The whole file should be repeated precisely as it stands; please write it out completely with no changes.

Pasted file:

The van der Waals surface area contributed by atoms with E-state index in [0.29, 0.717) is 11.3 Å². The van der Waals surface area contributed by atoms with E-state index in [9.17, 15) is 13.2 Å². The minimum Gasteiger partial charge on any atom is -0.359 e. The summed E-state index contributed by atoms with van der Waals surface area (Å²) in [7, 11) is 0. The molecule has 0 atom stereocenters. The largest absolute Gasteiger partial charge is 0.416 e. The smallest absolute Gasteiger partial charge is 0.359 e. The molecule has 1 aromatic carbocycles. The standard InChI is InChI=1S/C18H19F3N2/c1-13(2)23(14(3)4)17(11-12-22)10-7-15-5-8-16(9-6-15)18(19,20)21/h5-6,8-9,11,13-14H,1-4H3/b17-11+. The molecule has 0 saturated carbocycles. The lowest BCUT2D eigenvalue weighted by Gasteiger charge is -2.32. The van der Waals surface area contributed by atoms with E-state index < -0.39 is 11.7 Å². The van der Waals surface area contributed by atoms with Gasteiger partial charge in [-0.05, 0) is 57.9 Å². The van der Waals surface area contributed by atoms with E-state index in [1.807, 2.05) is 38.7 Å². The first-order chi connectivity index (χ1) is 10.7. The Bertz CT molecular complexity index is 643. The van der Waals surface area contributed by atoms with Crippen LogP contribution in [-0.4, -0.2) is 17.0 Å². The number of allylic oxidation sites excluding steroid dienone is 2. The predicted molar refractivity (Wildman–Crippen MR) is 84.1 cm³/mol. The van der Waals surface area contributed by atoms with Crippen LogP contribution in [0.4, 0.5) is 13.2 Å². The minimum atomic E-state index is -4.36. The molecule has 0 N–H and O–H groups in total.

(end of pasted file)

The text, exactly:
The van der Waals surface area contributed by atoms with E-state index in [0.29, 0.717) is 11.3 Å². The van der Waals surface area contributed by atoms with E-state index in [9.17, 15) is 13.2 Å². The minimum Gasteiger partial charge on any atom is -0.359 e. The summed E-state index contributed by atoms with van der Waals surface area (Å²) in [7, 11) is 0. The molecule has 0 atom stereocenters. The largest absolute Gasteiger partial charge is 0.416 e. The smallest absolute Gasteiger partial charge is 0.359 e. The molecule has 1 aromatic carbocycles. The standard InChI is InChI=1S/C18H19F3N2/c1-13(2)23(14(3)4)17(11-12-22)10-7-15-5-8-16(9-6-15)18(19,20)21/h5-6,8-9,11,13-14H,1-4H3/b17-11+. The molecule has 0 saturated carbocycles. The lowest BCUT2D eigenvalue weighted by Gasteiger charge is -2.32. The van der Waals surface area contributed by atoms with E-state index < -0.39 is 11.7 Å². The van der Waals surface area contributed by atoms with Gasteiger partial charge in [-0.05, 0) is 57.9 Å². The van der Waals surface area contributed by atoms with E-state index in [1.807, 2.05) is 38.7 Å². The first-order chi connectivity index (χ1) is 10.7. The Bertz CT molecular complexity index is 643. The van der Waals surface area contributed by atoms with Crippen LogP contribution in [-0.4, -0.2) is 17.0 Å². The number of allylic oxidation sites excluding steroid dienone is 2. The predicted molar refractivity (Wildman–Crippen MR) is 84.1 cm³/mol. The van der Waals surface area contributed by atoms with Crippen LogP contribution in [0.4, 0.5) is 13.2 Å². The minimum atomic E-state index is -4.36. The molecule has 0 N–H and O–H groups in total.